Conflicts

When the regulators come calling (and they will come calling, eventually), how will you demonstrate your firm’s compliance with applicable regulations? What if, instead of the regulators, it’s the board of directors asking for proof that the compliance department has taken adequate steps to mitigate the firm’s risk? Being prepared to “show your work” by having the right documentation at your fingertips can demonstrate your firm’s commitment to preventing, detecting, and correcting potential rule violations.

A Lack of Violations Doesn’t Prove You’re Compliant

If your firm takes compliance seriously, you probably already know the risks you face. Those are different for every firm, of course, and depend to a large extent on the types of products and services the firm offers and who its clients are. Compliance-minded firms know they need to create, tailor, and implement firm-specific policies and procedures designed to address those risks.

However, without adequate compliance processes and systems to monitor, test, and document the steps taken, you cannot prove that there have not been any violations. That is to say, simply pointing to an empty spreadsheet labeled “violation log” or citing the firm’s clean regulatory record doesn’t mean there haven’t been any violations; it could actually indicate that your procedures for identifying issues aren’t working.

Showing Your Work Can Protect the Firm – and the CCO

Unfortunately, you didn’t leave the need to “show your work” behind when you finished school. Simply telling the regulators or the board that you monitored for compliance is not enough if you can’t show evidence that you did so.

Regardless of the firm’s size, compliance professionals should be able to quickly and easily review historical supervisory and oversight activities including employee personal trading logs, gifts and entertainment records, political contributions, outside business activities, and more. Actions taken to investigate questionable or flagged activities should be documented and readily available for review later. Documentation should include, at a minimum, information about the matter including relevant dates and employees’ names, the compliance staffer’s notes and research, the employees’ responses to inquiries (if applicable), and how each matter was ultimately resolved.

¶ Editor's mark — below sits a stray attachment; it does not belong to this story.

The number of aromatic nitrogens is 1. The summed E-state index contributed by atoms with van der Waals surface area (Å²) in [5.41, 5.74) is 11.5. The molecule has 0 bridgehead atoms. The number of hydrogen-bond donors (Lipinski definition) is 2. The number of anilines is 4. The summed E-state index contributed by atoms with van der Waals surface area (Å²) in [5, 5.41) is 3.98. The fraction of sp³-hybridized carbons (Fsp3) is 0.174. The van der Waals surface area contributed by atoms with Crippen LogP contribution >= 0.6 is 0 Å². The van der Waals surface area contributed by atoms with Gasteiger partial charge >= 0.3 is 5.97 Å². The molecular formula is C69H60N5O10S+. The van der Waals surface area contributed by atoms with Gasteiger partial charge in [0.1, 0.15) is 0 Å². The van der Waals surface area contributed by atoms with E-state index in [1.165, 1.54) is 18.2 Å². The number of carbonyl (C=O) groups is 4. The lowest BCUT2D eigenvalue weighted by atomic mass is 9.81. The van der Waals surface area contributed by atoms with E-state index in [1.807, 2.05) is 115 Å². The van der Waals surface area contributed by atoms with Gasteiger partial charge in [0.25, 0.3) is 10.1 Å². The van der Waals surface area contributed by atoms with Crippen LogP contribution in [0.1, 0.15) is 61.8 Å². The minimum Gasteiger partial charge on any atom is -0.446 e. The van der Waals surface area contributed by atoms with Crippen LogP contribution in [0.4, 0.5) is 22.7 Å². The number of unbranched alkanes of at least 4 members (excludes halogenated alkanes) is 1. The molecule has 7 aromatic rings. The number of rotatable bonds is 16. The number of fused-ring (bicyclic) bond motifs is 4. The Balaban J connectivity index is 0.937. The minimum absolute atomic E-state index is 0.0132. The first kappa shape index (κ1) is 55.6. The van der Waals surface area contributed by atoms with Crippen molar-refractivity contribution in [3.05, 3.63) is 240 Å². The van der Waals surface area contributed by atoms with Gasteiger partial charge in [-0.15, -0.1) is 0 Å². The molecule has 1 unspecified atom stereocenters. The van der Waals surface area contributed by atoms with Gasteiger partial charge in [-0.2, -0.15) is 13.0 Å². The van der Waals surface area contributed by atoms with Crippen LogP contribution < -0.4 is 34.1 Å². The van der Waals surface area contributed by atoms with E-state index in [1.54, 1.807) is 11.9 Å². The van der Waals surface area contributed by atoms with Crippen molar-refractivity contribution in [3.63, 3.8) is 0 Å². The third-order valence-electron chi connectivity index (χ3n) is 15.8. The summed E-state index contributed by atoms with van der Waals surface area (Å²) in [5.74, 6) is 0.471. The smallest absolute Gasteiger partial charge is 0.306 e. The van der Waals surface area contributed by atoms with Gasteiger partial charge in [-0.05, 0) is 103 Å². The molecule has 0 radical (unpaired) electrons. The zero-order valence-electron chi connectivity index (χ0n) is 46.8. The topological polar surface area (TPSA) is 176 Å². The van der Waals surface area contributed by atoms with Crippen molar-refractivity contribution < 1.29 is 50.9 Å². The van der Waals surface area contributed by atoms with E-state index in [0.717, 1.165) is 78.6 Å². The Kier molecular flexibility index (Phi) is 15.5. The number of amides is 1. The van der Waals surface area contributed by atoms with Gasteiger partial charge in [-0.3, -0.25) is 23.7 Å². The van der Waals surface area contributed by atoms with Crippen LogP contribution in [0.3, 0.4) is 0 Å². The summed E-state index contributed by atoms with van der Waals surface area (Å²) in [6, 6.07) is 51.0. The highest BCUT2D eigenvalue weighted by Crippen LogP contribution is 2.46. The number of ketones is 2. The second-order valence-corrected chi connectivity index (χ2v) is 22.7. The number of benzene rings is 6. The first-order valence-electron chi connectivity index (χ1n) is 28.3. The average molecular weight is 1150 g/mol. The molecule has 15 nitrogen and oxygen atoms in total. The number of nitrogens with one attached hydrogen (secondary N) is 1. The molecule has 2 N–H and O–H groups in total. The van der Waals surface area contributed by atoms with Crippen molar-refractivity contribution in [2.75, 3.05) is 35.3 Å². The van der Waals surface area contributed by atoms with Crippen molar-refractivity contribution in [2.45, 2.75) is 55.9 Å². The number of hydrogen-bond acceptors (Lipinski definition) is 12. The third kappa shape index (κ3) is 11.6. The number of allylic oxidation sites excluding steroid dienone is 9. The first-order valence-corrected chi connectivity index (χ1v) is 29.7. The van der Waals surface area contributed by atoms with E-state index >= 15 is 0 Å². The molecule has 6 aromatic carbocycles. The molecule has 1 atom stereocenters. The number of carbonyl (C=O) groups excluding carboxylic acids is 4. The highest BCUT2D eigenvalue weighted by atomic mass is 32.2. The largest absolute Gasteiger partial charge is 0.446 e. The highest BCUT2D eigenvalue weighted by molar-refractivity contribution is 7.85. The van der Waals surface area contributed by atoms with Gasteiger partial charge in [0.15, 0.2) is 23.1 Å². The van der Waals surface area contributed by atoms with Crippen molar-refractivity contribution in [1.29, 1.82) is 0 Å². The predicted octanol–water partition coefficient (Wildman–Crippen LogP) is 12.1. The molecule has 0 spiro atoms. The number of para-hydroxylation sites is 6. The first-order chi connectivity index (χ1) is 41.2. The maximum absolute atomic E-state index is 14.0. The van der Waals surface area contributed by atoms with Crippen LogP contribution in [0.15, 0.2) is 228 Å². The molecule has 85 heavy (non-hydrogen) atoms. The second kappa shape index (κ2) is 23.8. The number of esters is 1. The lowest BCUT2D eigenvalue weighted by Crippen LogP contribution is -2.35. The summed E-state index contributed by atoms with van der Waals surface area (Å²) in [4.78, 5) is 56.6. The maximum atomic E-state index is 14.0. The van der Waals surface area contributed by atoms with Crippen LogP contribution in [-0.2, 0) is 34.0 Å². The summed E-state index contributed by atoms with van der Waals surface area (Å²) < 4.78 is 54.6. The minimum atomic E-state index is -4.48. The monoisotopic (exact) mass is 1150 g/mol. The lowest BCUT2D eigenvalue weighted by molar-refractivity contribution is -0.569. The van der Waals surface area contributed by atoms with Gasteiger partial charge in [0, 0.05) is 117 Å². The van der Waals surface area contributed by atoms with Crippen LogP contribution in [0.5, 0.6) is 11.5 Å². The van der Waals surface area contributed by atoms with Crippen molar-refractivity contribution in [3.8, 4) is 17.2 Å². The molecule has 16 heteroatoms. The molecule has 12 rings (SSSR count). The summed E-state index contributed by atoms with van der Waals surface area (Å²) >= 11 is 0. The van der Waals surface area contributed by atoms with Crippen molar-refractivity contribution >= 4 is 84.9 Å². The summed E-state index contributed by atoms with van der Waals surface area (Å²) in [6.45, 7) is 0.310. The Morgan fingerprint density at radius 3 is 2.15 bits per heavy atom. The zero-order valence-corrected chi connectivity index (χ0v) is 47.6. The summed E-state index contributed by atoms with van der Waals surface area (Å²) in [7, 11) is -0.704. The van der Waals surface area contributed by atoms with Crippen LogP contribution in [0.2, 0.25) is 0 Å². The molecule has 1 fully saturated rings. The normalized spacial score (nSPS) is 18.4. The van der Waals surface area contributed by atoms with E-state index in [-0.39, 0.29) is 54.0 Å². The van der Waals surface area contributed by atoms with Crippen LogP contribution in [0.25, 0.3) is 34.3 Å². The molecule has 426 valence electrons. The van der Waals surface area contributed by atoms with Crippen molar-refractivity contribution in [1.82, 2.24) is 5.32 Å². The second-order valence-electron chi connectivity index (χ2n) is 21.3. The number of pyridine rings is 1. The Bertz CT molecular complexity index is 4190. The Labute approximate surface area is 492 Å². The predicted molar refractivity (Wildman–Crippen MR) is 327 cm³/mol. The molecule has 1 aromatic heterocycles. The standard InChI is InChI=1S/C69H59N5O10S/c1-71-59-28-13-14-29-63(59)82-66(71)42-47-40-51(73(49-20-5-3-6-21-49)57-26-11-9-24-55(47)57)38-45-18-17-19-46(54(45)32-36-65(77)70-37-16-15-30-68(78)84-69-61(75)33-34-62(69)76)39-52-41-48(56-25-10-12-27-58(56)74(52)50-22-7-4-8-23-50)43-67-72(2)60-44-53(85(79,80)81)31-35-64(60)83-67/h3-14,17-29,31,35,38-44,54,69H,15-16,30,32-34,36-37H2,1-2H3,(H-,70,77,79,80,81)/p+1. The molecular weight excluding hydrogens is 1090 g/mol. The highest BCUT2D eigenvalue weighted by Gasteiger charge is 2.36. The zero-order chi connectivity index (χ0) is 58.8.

Remember the End Goal: A Compliant Firm (Not Necessarily a Violation-Free Firm)

Striving for a firm with a clean and clear compliance record is admirable, but it’s not necessarily a realistic goal. There will always be factors and circumstances outside the compliance department’s control that can impact the firm. Human errors can occur, rogue employees bent on obscuring rule violations will find ways to do so, and risks that haven’t even been contemplated yet can suddenly come to light.

Instead, compliance departments should devote sufficient resources to ensuring they have the tools and resources needed to monitor transactions (potentially voluminous amounts of data), test that policies and procedures are being adhered to, and effectively document actions taken to ensure compliance. That way, when asked to demonstrate how the firm is complying with Rule XYZ, you’ll be able to point to concrete evidence of your actions rather than banking on an absence of violations as proof that none occurred.

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